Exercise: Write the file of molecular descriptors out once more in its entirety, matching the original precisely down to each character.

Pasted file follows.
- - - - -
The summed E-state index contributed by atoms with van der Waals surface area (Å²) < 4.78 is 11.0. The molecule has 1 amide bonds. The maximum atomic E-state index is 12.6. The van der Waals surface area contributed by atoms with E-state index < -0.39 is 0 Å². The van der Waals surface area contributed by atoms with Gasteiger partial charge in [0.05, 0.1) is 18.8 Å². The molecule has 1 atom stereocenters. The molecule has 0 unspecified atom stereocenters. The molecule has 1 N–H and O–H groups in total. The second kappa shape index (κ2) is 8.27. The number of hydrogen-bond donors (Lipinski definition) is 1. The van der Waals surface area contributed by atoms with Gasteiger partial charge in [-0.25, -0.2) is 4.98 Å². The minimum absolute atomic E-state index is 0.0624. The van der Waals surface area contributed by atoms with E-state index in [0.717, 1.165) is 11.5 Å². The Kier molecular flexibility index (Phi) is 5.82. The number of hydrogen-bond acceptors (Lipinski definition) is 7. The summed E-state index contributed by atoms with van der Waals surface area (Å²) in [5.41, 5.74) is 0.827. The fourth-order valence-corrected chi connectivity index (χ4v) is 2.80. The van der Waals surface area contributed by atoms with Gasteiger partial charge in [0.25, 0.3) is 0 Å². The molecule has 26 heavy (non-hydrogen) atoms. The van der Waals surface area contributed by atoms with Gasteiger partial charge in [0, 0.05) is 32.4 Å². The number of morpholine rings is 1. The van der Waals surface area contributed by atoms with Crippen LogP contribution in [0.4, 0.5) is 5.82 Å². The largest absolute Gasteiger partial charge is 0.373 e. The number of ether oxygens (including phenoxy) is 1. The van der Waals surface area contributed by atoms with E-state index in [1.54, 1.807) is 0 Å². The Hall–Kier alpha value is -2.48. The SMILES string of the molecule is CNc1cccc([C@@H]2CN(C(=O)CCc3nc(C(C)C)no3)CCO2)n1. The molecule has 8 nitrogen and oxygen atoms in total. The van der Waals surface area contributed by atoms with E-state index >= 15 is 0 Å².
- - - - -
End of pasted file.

The summed E-state index contributed by atoms with van der Waals surface area (Å²) < 4.78 is 11.0. The molecule has 1 amide bonds. The maximum atomic E-state index is 12.6. The van der Waals surface area contributed by atoms with E-state index < -0.39 is 0 Å². The van der Waals surface area contributed by atoms with Gasteiger partial charge in [0.05, 0.1) is 18.8 Å². The molecule has 1 atom stereocenters. The molecule has 0 unspecified atom stereocenters. The molecule has 1 N–H and O–H groups in total. The second kappa shape index (κ2) is 8.27. The number of hydrogen-bond donors (Lipinski definition) is 1. The van der Waals surface area contributed by atoms with Gasteiger partial charge in [-0.25, -0.2) is 4.98 Å². The minimum absolute atomic E-state index is 0.0624. The van der Waals surface area contributed by atoms with E-state index in [0.717, 1.165) is 11.5 Å². The Kier molecular flexibility index (Phi) is 5.82. The number of hydrogen-bond acceptors (Lipinski definition) is 7. The summed E-state index contributed by atoms with van der Waals surface area (Å²) in [5.41, 5.74) is 0.827. The fourth-order valence-corrected chi connectivity index (χ4v) is 2.80. The van der Waals surface area contributed by atoms with Gasteiger partial charge in [0.25, 0.3) is 0 Å². The molecule has 26 heavy (non-hydrogen) atoms. The van der Waals surface area contributed by atoms with Gasteiger partial charge in [0, 0.05) is 32.4 Å². The number of morpholine rings is 1. The van der Waals surface area contributed by atoms with Crippen LogP contribution in [0.4, 0.5) is 5.82 Å². The largest absolute Gasteiger partial charge is 0.373 e. The number of ether oxygens (including phenoxy) is 1. The van der Waals surface area contributed by atoms with E-state index in [1.54, 1.807) is 0 Å². The Hall–Kier alpha value is -2.48. The SMILES string of the molecule is CNc1cccc([C@@H]2CN(C(=O)CCc3nc(C(C)C)no3)CCO2)n1. The molecule has 8 nitrogen and oxygen atoms in total. The van der Waals surface area contributed by atoms with E-state index >= 15 is 0 Å².